ALEX Lesson Plan


It's Automatic! More or Less with Ten

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  This lesson provided by:  
Author:Taajah Witherspoon
System: Mountain Brook City
School: Mountain Brook City Board Of Education
  General Lesson Information  
Lesson Plan ID: 32295


It's Automatic! More or Less with Ten


In this lesson, students will observe patterns with the use of a Hundreds Chart, web-based practice (IXL Hundreds Chart Practice), and by playing a game (10 More or 10 Less).  The patterns noticed through the various activities will help the students' conceptual sense of adding 10 more or 10 less mentally.

 Associated Standards and Objectives 
Content Standard(s):
MA2015 (1)
13. Given a two-digit number, mentally find 10 more or 10 less than the number without having to count; explain the reasoning used. [1-NBT5]

Local/National Standards:


Primary Learning Objective(s):

The students will observe and make generalizations about patterns noticed on a hundreds chart.  This will help develop the concept of adding 10 more or 10 less mentally.

Additional Learning Objective(s):

 Preparation Information 

Total Duration:

31 to 60 Minutes

Materials and Resources:

  • Classroom size hundreds chart or hundreds chart to display with a digital projector
  • 10 More or 10 Less Game Worksheet
  • Plus or Minus Ten Worksheet (Attachment)
  • 20 Sided Dice


Technology Resources Needed:

Digital Projector 

Document Camera (Optional)

Student Response Systems (Optional)

Interactive Whiteboard (Optional)

Computer with Internet Access (Students)



Teacher should print and copy 10 More or 10 Less Game worksheet

Teacher should print and copy "Plus or Minus Ten" (Attachment)



Children should understand the concept of counting and cardinality.



Step 1 - Display a hundreds chart for students to observe.  Ask students to review the hundreds chart silently for a minute and then share, with a friend beside them, the patterns they noticed.  

Step 2 - After some students share their findings whole group, guide students to essential generalizations from any number.  For example, when we go up one unit we subtract ten or when we go down one unit we add ten.  Also, we can add or subtract one if we move to the left or right from any number.


Step 3 - In a whole group setting, ask students "what number would I land on if":

  • I moved one unit above 27?
  • Below 19?
  • Above 76?
  • Below 46?"  

After the children demonstrate a high level of accuracy, pose the question, "Would it be okay if I simply stated what's 10 less than 27?"  Continue, by asking what is:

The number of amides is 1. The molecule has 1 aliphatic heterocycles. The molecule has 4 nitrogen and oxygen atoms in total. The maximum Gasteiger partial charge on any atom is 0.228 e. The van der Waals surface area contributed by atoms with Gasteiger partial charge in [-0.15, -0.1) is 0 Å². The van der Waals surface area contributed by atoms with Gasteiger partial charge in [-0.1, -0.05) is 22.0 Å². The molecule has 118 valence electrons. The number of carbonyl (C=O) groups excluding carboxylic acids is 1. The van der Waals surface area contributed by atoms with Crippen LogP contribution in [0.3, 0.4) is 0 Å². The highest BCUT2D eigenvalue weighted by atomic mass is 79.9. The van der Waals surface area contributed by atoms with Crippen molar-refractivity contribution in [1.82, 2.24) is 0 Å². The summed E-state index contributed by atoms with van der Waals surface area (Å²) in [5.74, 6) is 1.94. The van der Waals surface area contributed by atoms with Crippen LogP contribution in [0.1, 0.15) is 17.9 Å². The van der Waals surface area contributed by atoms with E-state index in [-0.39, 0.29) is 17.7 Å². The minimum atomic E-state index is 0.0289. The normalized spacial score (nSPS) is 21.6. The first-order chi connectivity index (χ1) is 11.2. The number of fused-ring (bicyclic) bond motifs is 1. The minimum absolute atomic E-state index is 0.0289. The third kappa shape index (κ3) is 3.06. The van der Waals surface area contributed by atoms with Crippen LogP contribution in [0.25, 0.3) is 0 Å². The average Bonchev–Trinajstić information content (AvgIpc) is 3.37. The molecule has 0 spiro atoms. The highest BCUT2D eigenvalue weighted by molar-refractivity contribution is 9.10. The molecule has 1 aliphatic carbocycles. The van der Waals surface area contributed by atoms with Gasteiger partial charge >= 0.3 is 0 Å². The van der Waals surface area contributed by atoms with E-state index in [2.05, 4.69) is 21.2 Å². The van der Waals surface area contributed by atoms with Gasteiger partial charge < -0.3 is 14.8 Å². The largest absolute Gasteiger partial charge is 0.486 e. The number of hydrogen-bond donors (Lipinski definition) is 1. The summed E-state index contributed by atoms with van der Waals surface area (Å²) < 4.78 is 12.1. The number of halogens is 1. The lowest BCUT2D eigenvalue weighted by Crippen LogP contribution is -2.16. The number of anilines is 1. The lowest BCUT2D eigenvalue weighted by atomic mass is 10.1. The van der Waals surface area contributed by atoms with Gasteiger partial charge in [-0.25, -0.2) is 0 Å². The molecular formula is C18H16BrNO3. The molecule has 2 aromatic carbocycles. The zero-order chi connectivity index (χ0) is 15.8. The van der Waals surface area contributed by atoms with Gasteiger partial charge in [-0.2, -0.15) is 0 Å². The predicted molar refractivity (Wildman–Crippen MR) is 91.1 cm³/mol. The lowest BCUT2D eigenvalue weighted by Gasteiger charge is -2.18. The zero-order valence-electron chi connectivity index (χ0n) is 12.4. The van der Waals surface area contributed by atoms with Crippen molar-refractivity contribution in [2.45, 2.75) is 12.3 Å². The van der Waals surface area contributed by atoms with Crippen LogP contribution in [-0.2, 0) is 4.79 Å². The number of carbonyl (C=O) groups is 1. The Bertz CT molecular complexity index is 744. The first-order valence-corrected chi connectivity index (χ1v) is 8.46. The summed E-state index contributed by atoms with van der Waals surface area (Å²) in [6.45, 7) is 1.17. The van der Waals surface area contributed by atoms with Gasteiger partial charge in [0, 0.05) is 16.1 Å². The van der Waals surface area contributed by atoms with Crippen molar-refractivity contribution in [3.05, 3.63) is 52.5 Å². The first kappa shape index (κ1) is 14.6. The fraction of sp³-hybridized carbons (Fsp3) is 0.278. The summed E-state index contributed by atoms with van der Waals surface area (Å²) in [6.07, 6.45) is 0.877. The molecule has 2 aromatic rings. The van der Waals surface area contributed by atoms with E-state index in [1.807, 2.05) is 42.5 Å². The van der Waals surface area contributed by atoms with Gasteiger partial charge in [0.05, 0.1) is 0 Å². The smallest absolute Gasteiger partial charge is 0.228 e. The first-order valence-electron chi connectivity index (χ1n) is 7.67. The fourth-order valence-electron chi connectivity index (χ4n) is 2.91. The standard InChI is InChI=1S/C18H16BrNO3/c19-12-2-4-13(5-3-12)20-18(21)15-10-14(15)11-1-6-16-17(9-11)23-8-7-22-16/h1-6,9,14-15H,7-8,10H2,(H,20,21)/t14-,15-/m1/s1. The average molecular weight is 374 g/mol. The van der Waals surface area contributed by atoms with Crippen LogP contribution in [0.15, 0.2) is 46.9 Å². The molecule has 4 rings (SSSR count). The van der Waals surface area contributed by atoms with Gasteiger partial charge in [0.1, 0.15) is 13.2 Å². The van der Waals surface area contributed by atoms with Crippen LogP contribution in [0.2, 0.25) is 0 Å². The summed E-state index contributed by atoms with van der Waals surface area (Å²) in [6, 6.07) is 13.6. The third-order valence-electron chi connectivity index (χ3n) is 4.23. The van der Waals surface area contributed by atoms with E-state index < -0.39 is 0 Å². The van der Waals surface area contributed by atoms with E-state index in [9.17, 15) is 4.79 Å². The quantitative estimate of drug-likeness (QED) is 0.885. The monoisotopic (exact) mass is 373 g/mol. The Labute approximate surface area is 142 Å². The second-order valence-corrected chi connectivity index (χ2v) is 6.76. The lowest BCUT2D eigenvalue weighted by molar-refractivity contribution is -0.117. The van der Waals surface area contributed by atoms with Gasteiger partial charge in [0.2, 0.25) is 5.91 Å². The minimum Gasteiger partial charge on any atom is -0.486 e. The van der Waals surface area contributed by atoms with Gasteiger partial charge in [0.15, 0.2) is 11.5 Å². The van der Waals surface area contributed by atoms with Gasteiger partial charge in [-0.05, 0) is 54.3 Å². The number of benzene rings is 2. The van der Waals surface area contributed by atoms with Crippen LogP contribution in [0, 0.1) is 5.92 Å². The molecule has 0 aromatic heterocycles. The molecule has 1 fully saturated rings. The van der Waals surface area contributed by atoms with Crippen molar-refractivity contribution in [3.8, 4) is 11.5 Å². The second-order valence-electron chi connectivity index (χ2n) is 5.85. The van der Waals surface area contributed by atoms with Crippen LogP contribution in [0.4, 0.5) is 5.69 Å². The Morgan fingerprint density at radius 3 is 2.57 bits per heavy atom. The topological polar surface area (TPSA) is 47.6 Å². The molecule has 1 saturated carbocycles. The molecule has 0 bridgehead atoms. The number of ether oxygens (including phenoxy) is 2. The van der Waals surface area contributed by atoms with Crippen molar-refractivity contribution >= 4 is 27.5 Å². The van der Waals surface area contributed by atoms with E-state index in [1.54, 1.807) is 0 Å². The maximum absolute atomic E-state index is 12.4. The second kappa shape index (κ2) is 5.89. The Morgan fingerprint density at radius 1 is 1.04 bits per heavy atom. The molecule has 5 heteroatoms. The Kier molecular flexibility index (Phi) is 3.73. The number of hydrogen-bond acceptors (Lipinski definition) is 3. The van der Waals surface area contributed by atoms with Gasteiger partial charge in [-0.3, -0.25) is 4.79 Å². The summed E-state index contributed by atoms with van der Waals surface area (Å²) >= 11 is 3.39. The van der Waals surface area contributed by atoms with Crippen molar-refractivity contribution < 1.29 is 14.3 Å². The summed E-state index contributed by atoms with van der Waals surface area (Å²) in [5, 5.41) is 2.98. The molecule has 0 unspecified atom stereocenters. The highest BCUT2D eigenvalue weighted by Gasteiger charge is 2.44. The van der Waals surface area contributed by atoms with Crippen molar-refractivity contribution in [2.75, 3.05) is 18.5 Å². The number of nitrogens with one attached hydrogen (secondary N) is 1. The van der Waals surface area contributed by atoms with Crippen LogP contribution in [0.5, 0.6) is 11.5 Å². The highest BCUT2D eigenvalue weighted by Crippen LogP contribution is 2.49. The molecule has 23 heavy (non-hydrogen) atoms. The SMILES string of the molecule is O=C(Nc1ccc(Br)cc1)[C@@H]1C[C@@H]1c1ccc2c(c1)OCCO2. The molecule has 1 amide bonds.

• Ten plus 19
  • Ten less than 76
  • Ten more than 46

Step 4 - Allow students to use dry erase boards or student response systems to answer the following plus ten or minus ten type problems from any number:

  • Ten less than 49
  • Ten more than 87
  • Ten plus 36
  • 28 minus 10
  • 74 plus ten
  • Ten less than 63

Step 5: Divide the students up into cooperative learning groups of 2 and allow them to play the 10 More or 10 Less game.

Step 6: Allow each student to practice adding plus or minus ten, as well as, plus or minus one on the hundreds chart from the website IXL Hundreds Chart Practice.

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Assessment Strategies

Formative Assessment

The students will complete the "Plus or Minus Ten" worksheet (Attachment) with or without a hundreds chart.



The students can use a hundreds chart to explore what happens when we go two units up or down from any number.  The students could also construct number sentences in question form to investigate (i.e.)

  • What is two tens more than 27?
  • What is twenty more than 27?
  • What is two tens less than 83? 
  • What is twenty less than 83?


In small groups, encourage students to look for and discuss patterns on their personal copy of the hundreds chart . Guide the students to realize the vertical plus ten and minus ten patterns.  Reteach steps 2 through 4 as stated in the "Procedures/Activities section for those students who are struggling.

Each area below is a direct link to general teaching strategies/classroom accommodations for students with identified learning and/or behavior problems such as: reading or math performance below grade level; test or classroom assignments/quizzes at a failing level; failure to complete assignments independently; difficulty with short-term memory, abstract concepts, staying on task, or following directions; poor peer interaction or temper tantrums, and other learning or behavior problems.

Presentation of Material Environment
Time Demands Materials
Attention Using Groups and Peers
Assisting the Reluctant Starter Dealing with Inappropriate Behavior
Be sure to check the student's IEP for specific accommodations.